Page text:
Monday, March 8, 2010

As Easy as Pie

Recipe from Taste of Home, October/November 1996 "Perfect Apple Pie"

I don't know where the saying, "As Easy as Pie" came from. Probably from some smug pastry chef of long-ago that could sift flour in his sleep... I love to make pies, but I make them because in all my years in the kitchen they never get any easier. They are to me the Mount Everest of baking--and what's better than scaling the heights with hardly any oxygen and danger of tumbling off a ledge or getting frostbite at any moment? It's thrilling stuff, let me tell you.

Our first step is to add 3/4 of a cup of shortening to a mixture of 2 cups of flour, and 1 teaspoon of salt.
Then it's time to "cut" the shortening into the flour until the mixture begins to look crumbly. Some recipes suggest mixing the shortening into the flour, by using two table knives. I definitely prefer my pie cutter gadget, as I cannot hope to have such coordination in my lifetime...:) Add 4 to 5 tablespoons of ice cold water and mix. I often add a couple of tablespoons of water if it's still dry, but don't go overboard. It's important that the water be very cold, as this, along with a generous amount of shortening, makes your pie crust tender. I just keep balling up the mixture in the bowl with my hands until it sticks together in a ball.

After this, it's time to get out the rolling pin. I take out half of the dough, and gently roll it, while also pressing it to the table with my hands. My pie crusts tend to be very flaky and so this is the touchy part.

I am always amazed at the bakers on TV that roll out such pliable pie crusts that they breezily lay into the pie pan. With mine--and I can't tell you how many countless recipes I've tried-- I invariably wind up usually molding it to my pie pan, after fixing places where the pie crust has torn. It's kind of like my form of dessert "sculpture". Oh, and by the way, that metal spatula works like a charm to slide beneath the crust on the table and loosen it, once I'm done rolling.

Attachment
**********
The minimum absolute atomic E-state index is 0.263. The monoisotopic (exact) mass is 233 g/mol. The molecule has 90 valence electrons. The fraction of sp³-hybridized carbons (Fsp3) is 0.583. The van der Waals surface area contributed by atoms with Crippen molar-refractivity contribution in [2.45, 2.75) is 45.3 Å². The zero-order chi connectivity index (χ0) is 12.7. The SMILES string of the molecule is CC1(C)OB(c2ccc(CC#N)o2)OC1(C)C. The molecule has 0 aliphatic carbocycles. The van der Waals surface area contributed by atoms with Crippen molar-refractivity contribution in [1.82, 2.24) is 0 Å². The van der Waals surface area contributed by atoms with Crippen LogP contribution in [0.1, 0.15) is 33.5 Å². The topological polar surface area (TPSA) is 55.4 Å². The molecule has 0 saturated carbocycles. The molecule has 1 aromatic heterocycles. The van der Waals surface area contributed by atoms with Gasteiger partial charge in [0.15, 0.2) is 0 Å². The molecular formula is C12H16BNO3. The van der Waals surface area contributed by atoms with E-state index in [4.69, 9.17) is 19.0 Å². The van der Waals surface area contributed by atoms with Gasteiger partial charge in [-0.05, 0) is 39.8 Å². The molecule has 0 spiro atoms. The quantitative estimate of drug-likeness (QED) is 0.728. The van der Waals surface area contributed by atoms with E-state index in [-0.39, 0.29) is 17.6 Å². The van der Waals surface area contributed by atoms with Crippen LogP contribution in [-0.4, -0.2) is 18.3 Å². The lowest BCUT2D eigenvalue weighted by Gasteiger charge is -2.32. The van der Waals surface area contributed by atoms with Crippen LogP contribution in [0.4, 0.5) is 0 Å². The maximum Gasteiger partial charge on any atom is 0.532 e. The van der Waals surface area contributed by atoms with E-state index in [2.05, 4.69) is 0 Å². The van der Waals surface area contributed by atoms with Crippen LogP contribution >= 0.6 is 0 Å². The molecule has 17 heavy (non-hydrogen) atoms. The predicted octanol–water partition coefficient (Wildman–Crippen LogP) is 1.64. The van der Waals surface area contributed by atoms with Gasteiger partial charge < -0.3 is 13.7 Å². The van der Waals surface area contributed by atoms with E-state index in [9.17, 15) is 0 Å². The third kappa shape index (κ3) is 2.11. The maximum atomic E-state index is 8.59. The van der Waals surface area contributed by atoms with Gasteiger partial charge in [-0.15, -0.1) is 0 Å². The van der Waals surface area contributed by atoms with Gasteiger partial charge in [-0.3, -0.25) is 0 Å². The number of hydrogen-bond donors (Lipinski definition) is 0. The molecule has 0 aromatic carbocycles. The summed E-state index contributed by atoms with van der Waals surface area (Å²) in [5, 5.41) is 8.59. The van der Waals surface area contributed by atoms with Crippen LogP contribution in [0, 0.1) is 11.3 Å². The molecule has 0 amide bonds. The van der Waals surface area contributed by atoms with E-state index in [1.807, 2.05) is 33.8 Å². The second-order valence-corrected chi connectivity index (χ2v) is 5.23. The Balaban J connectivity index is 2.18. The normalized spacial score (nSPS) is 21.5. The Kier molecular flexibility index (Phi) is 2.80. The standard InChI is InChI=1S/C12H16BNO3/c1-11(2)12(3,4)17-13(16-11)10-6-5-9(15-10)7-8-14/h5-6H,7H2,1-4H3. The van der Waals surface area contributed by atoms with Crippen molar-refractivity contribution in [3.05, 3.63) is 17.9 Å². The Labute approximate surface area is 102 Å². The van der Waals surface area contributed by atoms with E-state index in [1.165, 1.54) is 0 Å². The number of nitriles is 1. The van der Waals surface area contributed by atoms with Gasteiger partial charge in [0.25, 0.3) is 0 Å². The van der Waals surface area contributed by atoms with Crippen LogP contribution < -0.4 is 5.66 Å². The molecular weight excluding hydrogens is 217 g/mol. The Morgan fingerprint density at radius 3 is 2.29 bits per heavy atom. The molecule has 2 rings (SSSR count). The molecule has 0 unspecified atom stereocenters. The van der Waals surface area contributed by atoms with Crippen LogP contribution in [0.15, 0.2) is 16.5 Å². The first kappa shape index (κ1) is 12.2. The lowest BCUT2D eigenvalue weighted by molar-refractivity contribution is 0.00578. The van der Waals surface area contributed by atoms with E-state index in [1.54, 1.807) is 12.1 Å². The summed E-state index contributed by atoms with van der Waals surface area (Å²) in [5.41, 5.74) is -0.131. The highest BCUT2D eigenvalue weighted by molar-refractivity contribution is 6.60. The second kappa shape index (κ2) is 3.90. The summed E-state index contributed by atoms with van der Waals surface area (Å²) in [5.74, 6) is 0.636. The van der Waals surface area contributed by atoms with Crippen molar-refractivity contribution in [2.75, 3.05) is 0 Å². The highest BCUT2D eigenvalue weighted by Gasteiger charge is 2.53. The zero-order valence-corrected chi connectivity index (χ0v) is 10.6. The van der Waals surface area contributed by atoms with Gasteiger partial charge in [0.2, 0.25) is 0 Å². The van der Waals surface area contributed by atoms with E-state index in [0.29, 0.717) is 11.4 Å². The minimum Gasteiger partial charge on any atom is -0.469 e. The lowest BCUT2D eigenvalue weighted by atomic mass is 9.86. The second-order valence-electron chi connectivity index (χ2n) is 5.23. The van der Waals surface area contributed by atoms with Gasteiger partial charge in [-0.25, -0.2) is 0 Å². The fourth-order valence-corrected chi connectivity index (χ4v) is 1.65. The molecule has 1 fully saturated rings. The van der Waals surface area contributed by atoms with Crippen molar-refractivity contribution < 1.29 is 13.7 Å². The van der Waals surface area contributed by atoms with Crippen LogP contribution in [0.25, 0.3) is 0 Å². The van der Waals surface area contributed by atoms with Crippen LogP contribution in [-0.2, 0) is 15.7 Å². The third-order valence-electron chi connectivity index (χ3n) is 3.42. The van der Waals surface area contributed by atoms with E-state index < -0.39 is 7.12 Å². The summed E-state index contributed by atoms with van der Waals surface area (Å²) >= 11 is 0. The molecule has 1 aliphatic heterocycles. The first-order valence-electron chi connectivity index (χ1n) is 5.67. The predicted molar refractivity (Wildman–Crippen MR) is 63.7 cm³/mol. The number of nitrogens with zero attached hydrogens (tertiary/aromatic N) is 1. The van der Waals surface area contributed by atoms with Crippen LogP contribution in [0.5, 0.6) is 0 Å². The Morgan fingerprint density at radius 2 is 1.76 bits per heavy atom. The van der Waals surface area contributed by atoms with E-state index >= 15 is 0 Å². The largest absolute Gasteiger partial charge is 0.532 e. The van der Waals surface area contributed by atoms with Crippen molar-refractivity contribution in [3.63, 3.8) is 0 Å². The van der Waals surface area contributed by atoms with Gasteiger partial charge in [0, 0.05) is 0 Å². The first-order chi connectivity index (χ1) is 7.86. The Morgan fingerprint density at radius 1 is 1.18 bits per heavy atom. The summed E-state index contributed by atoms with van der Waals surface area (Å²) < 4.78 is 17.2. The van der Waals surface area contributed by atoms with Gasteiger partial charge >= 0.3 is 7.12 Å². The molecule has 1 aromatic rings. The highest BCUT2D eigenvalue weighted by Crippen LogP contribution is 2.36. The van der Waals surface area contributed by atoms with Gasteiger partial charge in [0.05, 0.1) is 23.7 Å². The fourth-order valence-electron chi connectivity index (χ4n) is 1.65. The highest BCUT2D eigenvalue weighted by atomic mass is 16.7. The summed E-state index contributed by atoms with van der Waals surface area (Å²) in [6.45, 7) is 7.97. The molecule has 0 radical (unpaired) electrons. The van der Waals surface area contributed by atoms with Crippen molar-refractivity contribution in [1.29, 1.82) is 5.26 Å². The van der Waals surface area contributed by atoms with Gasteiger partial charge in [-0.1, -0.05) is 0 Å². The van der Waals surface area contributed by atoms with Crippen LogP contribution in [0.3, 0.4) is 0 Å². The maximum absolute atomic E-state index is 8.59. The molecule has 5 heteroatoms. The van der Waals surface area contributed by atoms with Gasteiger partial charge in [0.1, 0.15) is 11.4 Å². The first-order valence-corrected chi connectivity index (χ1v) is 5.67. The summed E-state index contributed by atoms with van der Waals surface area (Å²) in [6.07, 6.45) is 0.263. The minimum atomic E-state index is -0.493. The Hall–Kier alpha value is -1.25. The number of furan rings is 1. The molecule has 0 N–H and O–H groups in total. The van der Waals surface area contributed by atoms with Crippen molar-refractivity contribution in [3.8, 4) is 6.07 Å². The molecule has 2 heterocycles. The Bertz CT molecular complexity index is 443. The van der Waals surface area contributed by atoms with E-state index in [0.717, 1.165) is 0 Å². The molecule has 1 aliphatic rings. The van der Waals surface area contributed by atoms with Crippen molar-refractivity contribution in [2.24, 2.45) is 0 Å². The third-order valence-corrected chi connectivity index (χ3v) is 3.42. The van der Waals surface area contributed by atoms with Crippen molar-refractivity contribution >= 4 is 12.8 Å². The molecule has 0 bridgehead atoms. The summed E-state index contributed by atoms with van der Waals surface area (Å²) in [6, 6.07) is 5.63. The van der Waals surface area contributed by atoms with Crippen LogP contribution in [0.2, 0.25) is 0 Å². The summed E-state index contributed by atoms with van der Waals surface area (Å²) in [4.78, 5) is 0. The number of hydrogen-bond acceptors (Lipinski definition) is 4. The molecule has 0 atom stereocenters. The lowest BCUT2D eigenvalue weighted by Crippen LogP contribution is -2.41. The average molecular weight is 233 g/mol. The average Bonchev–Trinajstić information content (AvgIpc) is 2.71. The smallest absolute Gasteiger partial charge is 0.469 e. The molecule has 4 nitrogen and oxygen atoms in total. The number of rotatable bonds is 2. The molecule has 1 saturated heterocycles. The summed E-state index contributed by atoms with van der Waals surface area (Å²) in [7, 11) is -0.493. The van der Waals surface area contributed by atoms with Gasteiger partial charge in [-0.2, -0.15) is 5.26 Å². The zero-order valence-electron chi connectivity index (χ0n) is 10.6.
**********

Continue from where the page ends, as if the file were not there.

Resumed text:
Now it's time to get the apples peeled--I like Granny Smiths for pies. I peel and slice about 7-8 cups and toss them with 2 tablespoons of lemon juice. I combine 1 cup of sugar, 1/4 cup of flour, 1 teaspoon of cinnamon, 1/4 teaspoon of salt, and 1/8 teaspoon of ground nutmeg in a separate bowl. This sugar mixture gets stirred into the bowl of apples and tossed. I love the touch of nutmeg in this pie.

Here is the pie without it's top. Now we roll out the top crust and gently put it on top of the sugary apples.

Voila! ready for the oven! Beat an egg yolk, and brush onto crust. And remember to cut a slit into the center, something I obviously forgot to do. Bake for 15 minutes at 425 degrees, then reduce heat to 350 and for 40-45 minutes until golden brown and the filling is bubbly. (And the bigger mess you make, the better it tastes!)

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